Want to lose weight? Eat healthier? Feel better? Have more energy?
Of course you do.
But if you’re looking for that elusive golden unicorn that pisses diamonds and farts rose petals, you’re not going to find it in a bullsh*t infomercial gadget, miracle diet, “teatox,” body wrap, or Instagram muppet.
You know what I mean. You bounce from one fad diet to the next, buy every infomercial gadget, and gulp down “metabolism boosters” and “fat burner” supplements, hoping that maybe, just maybe, THIS one is REALLY going to work….which it never does.
Still with me?
I know, it’s tough to think otherwise when your social feeds are overflowing with self-proclaimed “celebrity” nutritionists, personal trainers, and health coaches spruiking the next latest greatest pill, diet, or exercise routine.
“Revolutionary thermogenic formula! Optimised macros! Dynamic inertia! Gyrotronic resistance! 28 day fat blaster challenge! 5 minute abs!”
Yeah, because that’s what health marketing does. It misrepresents science, celebrates the mundane, and embellishes barely legal marketing claims to sell you sh*t you really don’t need.
Two words: golden unicorn.
The secret to health is no secret
Want a real golden unicorn that DOES work and is evidence-based?
- Eat more fruits, veggies, and high-fibre whole grains. Less burgers, chips, and processed sugary crap
- Move. Often. Do a mix of exercise and incidental activity throughout the day
- Get adequate sleep
- Get adequate sunlight
- Drink in moderation
- Don’t smoke
Beware the golden unicorn salesman
There is no limit to the useless sh*t marketers will try to sell you and the lengths they will go to accomplish that end.
And guess what? In their eyes, you’re the easy mark. The low hanging fruit. You’re the sucker and your wallet is their target.
Their mantra is always the same: “whatever people are buying, I’m selling.”
Their business is money. Their storefront is health, fitness, nutrition, or whatever.
Do they actually care about your health?
Can they really be bothered to think about your health when they’re too busy counting cash grifted from gullible people desperate to believe in elusive diamond-pissing golden unicorns?
Ethics? Huh? Wha…?
Sure, they’ll use lame apologetic excuses like “well hey, anything that gets people off the couch is a good thing, right?“
Uh huh. Yeah, sure buddy. Whatever helps you sleep at night.
Species of golden unicorns
As you have seen, there are a variety of golden unicorn species out there and the only way to protect yourself is to know and understand their natural habitat and behaviour.
The following list is by no means exhaustive, but will prepare you for when you come face to face with some of the more common diamond-pissing golden beasts.
Infomercials. The scourge of late night TV – and now social media.
You know the rest.
“Don’t delay! Lose weight NOW for the incredibly low price of $199.95! That’s right, just $199.95 for the BODY OF YOUR DREAMS! But WAIT! That’s not all you get! Act now and we’ll throw in a golden unicorn pissing diamonds!“
Back in 2010, I authored a comprehensive review of the Ab Circle Pro‘s deceptive advertising.
I was so viscerally furious about the sheer number of false and misleading claims, I transcribed the entire 10-minute infomercial and then categorically dismantled each claim through the lens of exercise science.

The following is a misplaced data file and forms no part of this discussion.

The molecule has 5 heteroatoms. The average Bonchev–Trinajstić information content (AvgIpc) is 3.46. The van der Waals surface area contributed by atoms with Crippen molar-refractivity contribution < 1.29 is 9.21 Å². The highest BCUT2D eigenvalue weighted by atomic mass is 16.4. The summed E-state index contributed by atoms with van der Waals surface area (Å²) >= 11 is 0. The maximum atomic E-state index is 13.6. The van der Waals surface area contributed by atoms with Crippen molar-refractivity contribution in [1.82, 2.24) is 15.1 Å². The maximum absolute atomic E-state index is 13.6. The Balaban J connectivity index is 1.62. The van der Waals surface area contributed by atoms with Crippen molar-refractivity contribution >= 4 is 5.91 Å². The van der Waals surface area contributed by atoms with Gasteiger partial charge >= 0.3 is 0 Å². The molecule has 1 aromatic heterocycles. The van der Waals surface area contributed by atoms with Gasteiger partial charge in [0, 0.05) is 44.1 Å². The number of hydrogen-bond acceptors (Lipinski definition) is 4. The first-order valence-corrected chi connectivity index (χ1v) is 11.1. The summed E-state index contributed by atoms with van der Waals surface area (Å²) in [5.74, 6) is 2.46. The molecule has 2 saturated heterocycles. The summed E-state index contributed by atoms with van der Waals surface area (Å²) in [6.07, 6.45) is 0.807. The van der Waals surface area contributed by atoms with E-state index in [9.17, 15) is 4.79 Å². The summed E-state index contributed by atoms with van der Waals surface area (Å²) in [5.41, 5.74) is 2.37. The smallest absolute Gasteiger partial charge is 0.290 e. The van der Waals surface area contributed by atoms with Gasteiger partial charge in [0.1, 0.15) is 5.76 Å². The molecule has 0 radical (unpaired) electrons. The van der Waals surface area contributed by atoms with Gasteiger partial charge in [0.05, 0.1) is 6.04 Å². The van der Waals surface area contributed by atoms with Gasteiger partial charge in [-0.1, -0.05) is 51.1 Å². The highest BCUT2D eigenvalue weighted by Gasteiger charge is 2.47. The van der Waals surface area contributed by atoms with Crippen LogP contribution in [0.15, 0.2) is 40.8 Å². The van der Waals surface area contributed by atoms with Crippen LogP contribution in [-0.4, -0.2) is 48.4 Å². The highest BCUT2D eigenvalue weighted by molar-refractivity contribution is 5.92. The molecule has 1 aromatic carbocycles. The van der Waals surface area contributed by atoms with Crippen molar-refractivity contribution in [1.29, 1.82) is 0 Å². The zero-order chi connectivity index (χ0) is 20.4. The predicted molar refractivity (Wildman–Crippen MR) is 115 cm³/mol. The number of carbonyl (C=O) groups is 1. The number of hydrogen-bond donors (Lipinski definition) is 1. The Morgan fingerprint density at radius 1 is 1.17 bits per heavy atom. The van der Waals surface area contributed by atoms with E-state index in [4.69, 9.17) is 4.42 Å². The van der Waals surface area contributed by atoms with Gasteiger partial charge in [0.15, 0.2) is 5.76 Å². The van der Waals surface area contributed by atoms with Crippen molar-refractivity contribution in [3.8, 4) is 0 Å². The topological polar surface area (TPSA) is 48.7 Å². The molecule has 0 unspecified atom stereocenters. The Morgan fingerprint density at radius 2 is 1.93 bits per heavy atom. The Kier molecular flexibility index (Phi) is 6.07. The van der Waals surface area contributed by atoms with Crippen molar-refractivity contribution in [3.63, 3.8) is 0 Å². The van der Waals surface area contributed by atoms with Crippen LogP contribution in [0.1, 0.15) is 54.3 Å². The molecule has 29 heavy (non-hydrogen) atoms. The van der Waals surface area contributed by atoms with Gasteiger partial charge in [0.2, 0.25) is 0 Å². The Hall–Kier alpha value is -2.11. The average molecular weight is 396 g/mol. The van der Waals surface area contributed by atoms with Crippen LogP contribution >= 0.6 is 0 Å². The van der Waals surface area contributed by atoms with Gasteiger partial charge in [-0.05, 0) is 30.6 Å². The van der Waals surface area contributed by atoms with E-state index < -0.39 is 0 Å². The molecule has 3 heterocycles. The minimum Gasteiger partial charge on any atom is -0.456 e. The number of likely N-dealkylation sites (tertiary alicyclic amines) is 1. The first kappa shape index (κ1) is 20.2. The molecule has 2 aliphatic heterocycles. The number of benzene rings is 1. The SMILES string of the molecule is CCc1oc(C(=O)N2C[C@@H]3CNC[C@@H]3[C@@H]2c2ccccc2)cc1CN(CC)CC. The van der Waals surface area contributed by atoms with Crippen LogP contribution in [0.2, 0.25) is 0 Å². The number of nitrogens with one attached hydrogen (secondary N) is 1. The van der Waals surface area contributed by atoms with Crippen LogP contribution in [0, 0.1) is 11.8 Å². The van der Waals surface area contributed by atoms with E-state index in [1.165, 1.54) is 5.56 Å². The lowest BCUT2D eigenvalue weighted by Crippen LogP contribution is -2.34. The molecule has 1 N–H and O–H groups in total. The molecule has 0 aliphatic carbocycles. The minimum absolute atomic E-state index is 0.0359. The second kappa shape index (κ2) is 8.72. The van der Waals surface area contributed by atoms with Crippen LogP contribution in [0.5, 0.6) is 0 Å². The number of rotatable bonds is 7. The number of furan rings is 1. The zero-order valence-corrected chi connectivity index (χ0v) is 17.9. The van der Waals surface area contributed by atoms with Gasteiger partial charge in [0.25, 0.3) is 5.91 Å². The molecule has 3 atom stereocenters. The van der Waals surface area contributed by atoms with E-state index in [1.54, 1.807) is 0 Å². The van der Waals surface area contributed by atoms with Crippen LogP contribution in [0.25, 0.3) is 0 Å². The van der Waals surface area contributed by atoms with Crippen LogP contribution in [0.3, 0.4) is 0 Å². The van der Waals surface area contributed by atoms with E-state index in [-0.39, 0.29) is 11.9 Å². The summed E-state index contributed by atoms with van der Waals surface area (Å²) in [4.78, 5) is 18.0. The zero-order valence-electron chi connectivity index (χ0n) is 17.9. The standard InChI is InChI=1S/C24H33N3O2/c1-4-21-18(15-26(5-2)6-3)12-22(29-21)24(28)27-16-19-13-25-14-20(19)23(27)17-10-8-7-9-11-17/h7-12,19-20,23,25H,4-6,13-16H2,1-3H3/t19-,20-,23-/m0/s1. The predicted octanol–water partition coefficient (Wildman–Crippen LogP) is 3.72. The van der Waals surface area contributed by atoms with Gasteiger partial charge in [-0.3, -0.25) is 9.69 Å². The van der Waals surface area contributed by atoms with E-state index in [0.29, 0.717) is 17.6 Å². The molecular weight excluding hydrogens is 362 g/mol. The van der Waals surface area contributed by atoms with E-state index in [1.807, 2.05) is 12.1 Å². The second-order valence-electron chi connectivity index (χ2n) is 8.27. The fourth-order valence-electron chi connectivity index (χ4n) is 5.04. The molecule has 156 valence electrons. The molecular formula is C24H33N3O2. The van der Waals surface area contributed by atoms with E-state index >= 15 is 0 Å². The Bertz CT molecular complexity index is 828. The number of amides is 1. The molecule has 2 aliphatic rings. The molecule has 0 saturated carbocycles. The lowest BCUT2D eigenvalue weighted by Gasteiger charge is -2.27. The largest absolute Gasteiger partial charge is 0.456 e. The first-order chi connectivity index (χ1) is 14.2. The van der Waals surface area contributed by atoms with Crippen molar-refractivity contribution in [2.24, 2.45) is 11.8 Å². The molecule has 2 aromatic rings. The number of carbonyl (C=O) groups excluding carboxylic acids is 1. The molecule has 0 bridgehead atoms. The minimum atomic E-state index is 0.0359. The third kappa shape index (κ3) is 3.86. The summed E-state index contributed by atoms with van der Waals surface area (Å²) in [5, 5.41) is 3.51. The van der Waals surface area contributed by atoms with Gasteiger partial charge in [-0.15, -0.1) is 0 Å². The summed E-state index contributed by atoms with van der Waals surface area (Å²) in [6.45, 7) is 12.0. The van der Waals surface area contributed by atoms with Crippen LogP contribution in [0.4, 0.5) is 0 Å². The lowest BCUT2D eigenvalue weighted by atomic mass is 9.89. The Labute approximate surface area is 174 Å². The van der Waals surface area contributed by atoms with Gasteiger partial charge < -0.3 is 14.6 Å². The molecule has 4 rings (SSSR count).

The regulatory agencies eventually caught up with the Ab Circle Pro in Australia and New Zealand and forced them to amend their ads for making deceptive claims (i.e., if “results are not typical” then they’re misleading).
The final coup de grâce came in August of 2012 when the US Federal Trade Commission fined the company $25 million for making false claims, which contributed to the company going out of business.
The moral of the story is that the Ab Circle Pro is not unique and is only one drop in an ocean of dodgy infomercial products.
They all use the same regurgitated formulaic advertising (i.e., hammer on your pain points and insecurities, make grandiose promises, feature hired fitness models who’ve never used the product, add in weepy overacted “testimonials,” and repeated calls to action to buy now!) over and over and over again.
Why? Because it’s marketing and it works.
When one golden unicorn runs its marketing cycle, the makers recycle the same tactics and invent a “new and revolutionary” golden unicorn.
And the end result is always the same. You’re lighter in the wallet, fatter than you were before, and the ab blaster piece of sh*t ends up on your sidewalk waiting for Tuesday morning garbage collection.
Golden unicorn infomercial pushers are bottom-dwelling scum who cannot sell their wares by honest means. Please do NOT be just another gullible sucker falling into their sales funnels. You are a dollar sign to them, nothing more, nothing less.
Bullshiticus miraculus dieteticus
Bullsh*t diets have been around for centuries and, like infomercials, there’s no limit to the variety of names or wacky regimens.
How do you know if the diet you’re following is a golden unicorn?
Nine times out of ten, its name fits this syntax: The <Fill in the Blank> Diet.
Here, let’s take a look at some real diet Hall of Shamers.
- The HCG Diet
- The Cabbage Soup Diet
- The Grapefruit Diet
- The Alkaline Diet
- The Blood Type Diet
Tried any of these?
Did you lose weight?
Of course you did.
Losing weight is easy when you starve yourself on 500 calories or less per day.
How long did you last on the diet?
One week? Two weeks? Maybe you ran the gauntlet and lasted a full month.